Microsoft will release drivers in 2014 that will make the Xbox One controller compatible with Windows.
A Microsoft spokesperson recently told CVG that the Xbox One controller shipping with the console this holiday season will eventually be compatible with Windows PC in 2014. This will be accomplished by a Microsoft-developed driver, and will supposedly allow the new controller to work with PC games that already support the current Xbox 360 controller for Windows.
"The Xbox One controller, although it looks similar in many ways, shares no underlying technology with the current Xbox 360 controller," the rep said. "New wireless protocol, combined with the ability to work in 'wired' mode, and the addition of features like Impulse triggers, means that new software has to be written and optimized for the PC."
The rep went on to explain that, as previously mentioned, there will also need to be work done to make sure that the existing PC games supporting the Xbox 360 controller will work with the new one. "While it seems trivial, it's actually quite a bit of dedicated work for all that to be seamless for the user," the rep said. "We know people want to use the Xbox One controller on their PC, and we do too -- we expect to have the functionality available in 2014."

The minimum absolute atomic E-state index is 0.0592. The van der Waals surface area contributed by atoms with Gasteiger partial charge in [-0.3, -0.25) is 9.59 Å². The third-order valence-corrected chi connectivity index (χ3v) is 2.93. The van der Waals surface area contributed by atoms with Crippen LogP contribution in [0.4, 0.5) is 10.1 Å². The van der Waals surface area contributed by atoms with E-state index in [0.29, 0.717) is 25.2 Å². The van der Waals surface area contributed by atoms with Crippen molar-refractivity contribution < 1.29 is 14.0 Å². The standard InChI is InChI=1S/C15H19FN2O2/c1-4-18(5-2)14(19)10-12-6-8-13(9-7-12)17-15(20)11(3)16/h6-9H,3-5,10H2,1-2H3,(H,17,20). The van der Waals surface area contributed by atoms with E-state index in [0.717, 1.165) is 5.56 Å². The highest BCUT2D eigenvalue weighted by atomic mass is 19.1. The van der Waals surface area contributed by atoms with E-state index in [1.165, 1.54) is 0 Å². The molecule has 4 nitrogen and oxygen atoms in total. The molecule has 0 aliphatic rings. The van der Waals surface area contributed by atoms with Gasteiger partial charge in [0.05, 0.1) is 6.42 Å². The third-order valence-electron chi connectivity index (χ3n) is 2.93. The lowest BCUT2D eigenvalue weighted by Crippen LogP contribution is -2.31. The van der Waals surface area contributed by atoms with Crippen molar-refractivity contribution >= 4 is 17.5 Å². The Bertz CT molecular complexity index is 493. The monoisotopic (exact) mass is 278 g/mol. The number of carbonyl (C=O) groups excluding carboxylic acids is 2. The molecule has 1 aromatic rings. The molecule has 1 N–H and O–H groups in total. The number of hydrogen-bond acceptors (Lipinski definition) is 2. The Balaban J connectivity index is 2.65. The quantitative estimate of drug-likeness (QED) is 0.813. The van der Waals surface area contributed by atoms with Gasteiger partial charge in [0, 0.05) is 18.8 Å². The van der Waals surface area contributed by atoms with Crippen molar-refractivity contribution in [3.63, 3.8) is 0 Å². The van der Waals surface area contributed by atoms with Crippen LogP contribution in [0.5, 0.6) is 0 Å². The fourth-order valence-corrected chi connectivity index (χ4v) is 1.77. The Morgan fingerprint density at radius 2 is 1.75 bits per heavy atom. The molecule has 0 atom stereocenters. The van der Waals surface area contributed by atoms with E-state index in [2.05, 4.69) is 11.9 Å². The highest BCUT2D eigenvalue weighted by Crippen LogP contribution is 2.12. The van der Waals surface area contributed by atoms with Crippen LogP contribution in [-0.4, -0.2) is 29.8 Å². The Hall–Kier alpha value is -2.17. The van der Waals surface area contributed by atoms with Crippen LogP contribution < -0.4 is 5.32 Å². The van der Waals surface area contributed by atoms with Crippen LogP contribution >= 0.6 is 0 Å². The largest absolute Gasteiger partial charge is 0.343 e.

The news follows an interview CVG conducted with Xbox Accessories general manager Zulfi Alam who talked about the history of the upcoming Xbox One controller. He admitted that he received "atrocious" feedback from Microsoft executives when he first approached them with an idea to completely redesign the controller back in early 2011. They called the idea "crazy."
But he moved forward with the project anyway. "We interviewed hundreds and hundreds of core gamers, and through those interviews we got a list of improvements that people said they wanted," he said. "Then we added each one of those advancements to the Xbox 360 controller, and each time we tested the new builds on live games. In fact, we were writing actual levels of games to see how well a new feature works."
Gamers testing the Xbox 360 controllers had no idea they were holding what would eventually be the foundation of the Xbox One version -- the team merely made slight adjustments to the current model during each testing session. "The final Xbox One controller may not look different on the outside, but inside it's remarkably different," Alam said.
Microsoft reportedly spent more than $100 million designing the new Xbox One controller. The company will likely get that back in 24 hours of the new console's availability on the market this holiday season.